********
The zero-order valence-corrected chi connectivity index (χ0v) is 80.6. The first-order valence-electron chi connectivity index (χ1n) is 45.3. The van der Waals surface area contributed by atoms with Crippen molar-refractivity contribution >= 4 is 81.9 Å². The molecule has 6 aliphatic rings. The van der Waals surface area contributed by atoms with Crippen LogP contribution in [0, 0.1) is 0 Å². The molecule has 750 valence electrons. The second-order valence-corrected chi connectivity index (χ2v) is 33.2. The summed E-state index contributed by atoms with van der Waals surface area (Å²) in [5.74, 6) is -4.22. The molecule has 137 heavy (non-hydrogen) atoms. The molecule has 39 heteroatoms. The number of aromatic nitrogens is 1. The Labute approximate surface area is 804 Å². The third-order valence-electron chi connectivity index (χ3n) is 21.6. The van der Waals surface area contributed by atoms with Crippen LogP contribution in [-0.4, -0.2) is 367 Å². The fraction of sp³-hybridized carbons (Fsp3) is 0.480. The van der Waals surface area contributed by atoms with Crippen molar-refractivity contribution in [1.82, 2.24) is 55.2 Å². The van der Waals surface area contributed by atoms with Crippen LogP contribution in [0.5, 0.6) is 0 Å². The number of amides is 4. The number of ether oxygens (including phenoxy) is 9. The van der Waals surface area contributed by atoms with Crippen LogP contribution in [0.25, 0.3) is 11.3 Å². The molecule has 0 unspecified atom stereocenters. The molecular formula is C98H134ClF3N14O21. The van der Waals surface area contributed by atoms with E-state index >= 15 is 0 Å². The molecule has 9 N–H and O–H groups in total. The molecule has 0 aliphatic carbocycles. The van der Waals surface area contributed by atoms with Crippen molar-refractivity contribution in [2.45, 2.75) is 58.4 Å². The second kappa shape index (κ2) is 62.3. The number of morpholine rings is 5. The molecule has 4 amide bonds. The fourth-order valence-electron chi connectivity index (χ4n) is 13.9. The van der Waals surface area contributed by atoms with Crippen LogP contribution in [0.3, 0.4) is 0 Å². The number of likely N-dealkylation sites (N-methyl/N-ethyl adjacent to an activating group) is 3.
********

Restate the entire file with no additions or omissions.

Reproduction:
The zero-order valence-corrected chi connectivity index (χ0v) is 80.6. The first-order valence-electron chi connectivity index (χ1n) is 45.3. The van der Waals surface area contributed by atoms with Crippen molar-refractivity contribution >= 4 is 81.9 Å². The molecule has 6 aliphatic rings. The van der Waals surface area contributed by atoms with Crippen LogP contribution in [0, 0.1) is 0 Å². The molecule has 750 valence electrons. The second-order valence-corrected chi connectivity index (χ2v) is 33.2. The summed E-state index contributed by atoms with van der Waals surface area (Å²) in [5.74, 6) is -4.22. The molecule has 137 heavy (non-hydrogen) atoms. The molecule has 39 heteroatoms. The number of aromatic nitrogens is 1. The Labute approximate surface area is 804 Å². The third-order valence-electron chi connectivity index (χ3n) is 21.6. The van der Waals surface area contributed by atoms with Crippen LogP contribution in [-0.4, -0.2) is 367 Å². The fraction of sp³-hybridized carbons (Fsp3) is 0.480. The van der Waals surface area contributed by atoms with Crippen molar-refractivity contribution in [1.82, 2.24) is 55.2 Å². The van der Waals surface area contributed by atoms with Crippen LogP contribution in [0.5, 0.6) is 0 Å². The number of amides is 4. The number of ether oxygens (including phenoxy) is 9. The van der Waals surface area contributed by atoms with Crippen LogP contribution in [0.25, 0.3) is 11.3 Å². The molecule has 0 unspecified atom stereocenters. The molecular formula is C98H134ClF3N14O21. The van der Waals surface area contributed by atoms with E-state index >= 15 is 0 Å². The molecule has 9 N–H and O–H groups in total. The molecule has 0 aliphatic carbocycles. The van der Waals surface area contributed by atoms with Crippen molar-refractivity contribution in [2.45, 2.75) is 58.4 Å². The second kappa shape index (κ2) is 62.3. The number of morpholine rings is 5. The molecule has 4 amide bonds. The fourth-order valence-electron chi connectivity index (χ4n) is 13.9. The van der Waals surface area contributed by atoms with Crippen LogP contribution in [0.3, 0.4) is 0 Å². The number of likely N-dealkylation sites (N-methyl/N-ethyl adjacent to an activating group) is 3.